We woke up early and dealt with the stinky bathroom situation again -- glad we are being moved today! The staff is very apologetic as there were no empty rooms to move us to last night, but there will be tonight. Whew -- neither of us slept well, so we are looking forward to a good night's sleep tonight.
We went down to the Bread of Life Cafe in the building and had a delicious breakfast -- with delicious local coffee (with milk and sugar -- so good!). The staff is very friendly.
While we waited for William and Tim to pick us up, I went into the Chapel on the first floor to pray. There were two prayer stations set up -- both for the victims of the downed Malaysia Airlines flights. I took pictures of these two prayer stations -- it was so moving, so sad, to be in those areas of the chapel.
The Chapel, as the Center, is ecumenical. We met the Methodist representative who lead a Taize Service in the Chapel last night. The Chapel itself is beautiful, warm, peaceful.
William and Tim (Tim is Fred and Yoke Fong David's son) picked us up about 10:00 (heavy traffic) and we headed to Melaka. William is a wealth of knowledge about Malaysia -- rubber and palm oil trees were imported and planted in Malaysia due to the rich soil and climate. Malaysia is the largest producer of palm oil in the world. Along the road to Melaka there were rows and rows of Palm oil trees. There was also, as we travelled father south, new developments in process.
In terms of religion, Islam is predominant, with Taoists and Hindus also. Christianity is a minority here. Every state has a State Mosque and there is a National Mosque. The Mosque in Melaka is heavily influenced in design from Indonesia and India.
A Sumatran Prince founded Melaka -- Melaka is named for the melaka tree. The Portuguese conquered this area, and there is still a Portuguese settlement here. When the Portuguese took Melaka, they built a fortress around it. They ruled Melaka for about 150 years. Here is a picture of the last remaining part of the fortress. It was close to the water. It surrounded the compound, and within the compound was referred to as "Formosa".
Melaka was famous because of the spice trade -- selling and buying spices started in Melaka in the 14th century.
The Dutch captured Melaka from the Portuguese in 1642 -- and ruled for about 150 years. In 1742 they began construction on the church (Dutch Reformed) which was finished in 1753. It is the oldest functioning Protestant Church in Southeast Asia. It is now called Christ Church, and it is Anglican. It is Dutch architecture -- no pillars -- it is the beams (17) in ceiling and the walls that hold up the structure. Each of the beams were made out of single trees.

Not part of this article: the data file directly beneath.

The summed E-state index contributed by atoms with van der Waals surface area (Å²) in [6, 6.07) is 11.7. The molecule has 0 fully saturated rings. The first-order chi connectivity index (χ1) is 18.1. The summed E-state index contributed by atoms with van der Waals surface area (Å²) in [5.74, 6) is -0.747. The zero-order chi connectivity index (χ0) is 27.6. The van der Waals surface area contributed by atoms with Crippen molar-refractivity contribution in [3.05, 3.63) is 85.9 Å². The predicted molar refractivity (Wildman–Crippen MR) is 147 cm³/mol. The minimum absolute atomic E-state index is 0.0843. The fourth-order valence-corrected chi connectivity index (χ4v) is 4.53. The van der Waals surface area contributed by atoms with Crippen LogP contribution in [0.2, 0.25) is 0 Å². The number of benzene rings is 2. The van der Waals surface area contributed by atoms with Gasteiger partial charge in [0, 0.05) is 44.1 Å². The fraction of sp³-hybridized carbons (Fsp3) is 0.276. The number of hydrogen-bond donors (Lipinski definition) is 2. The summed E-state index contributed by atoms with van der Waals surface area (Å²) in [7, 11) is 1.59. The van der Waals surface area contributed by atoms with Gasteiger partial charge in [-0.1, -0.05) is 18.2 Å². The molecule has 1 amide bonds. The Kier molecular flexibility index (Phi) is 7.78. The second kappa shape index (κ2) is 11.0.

The pulpit and the pulpit stand are original -- from the 1700s. When the British took over the building they moved the pulpit to the side and made the altar the focal point of the building.
The tops of the windows have a design that looks like a clam shell -- but in reality the design is suppose to represent the burning bush.
The pews and other items are all original!
It was in Melaka that Milne and Morrison worked on part of the translation of the Bible into Chinese. There is a plaque to that effect on the wall of the Church. Morrison Chapel in Macau was started by the same Morrison.
The building is 80 feet in length, 40 feet wide and 40 feet high. The bricks are imported from Holland.
We met with Bishop Jason, Assistant (Suffragan) who serves in the Southern part of the Diocese. His wife Daphne joined us for lunch -- she is a High School English teacher is working on her PhD in Linguistics. We ate alongside the river, sitting outside enjoying the atmosphere. I had a chicken curry with rice and a cup of tea -- delicious!
We spoke about mission and ministry. There are about 45 congregations here that Bishop Jason is responsible for in this part of the Diocese (just like me!). He was consecrated 3 years ago and moved down from the northern part of the diocese. There is a great deal of work here, and his territory is big.
We exchanged our challenges and joys in this work. On Sundays there are services in Tamil, English, Mandarin and B. Malaysia. It is very multicultural community.
The Diocese here will be consecrating a second Assistant (Suffragan) Bishop this Friday for the Northern part of the Diocese. This Diocese, just like Los Angeles, is HUGE in territory, and the Bishop Diocesan needs the help to meet the needs of the people and continue to grow the church.
Bishop Jason shared with me that when this part of the country was established in terms of Christianity, from a Protestant perspective it was heavily Presbyterian. Yet, the Anglican Church survives and is growing.
After lunch we headed to the ruins of St. Paul's Church, which was the first Roman Catholic Church (started by the Portuguese). Amos, who was our guide when we first got to Christ Church, took us on this part of our journey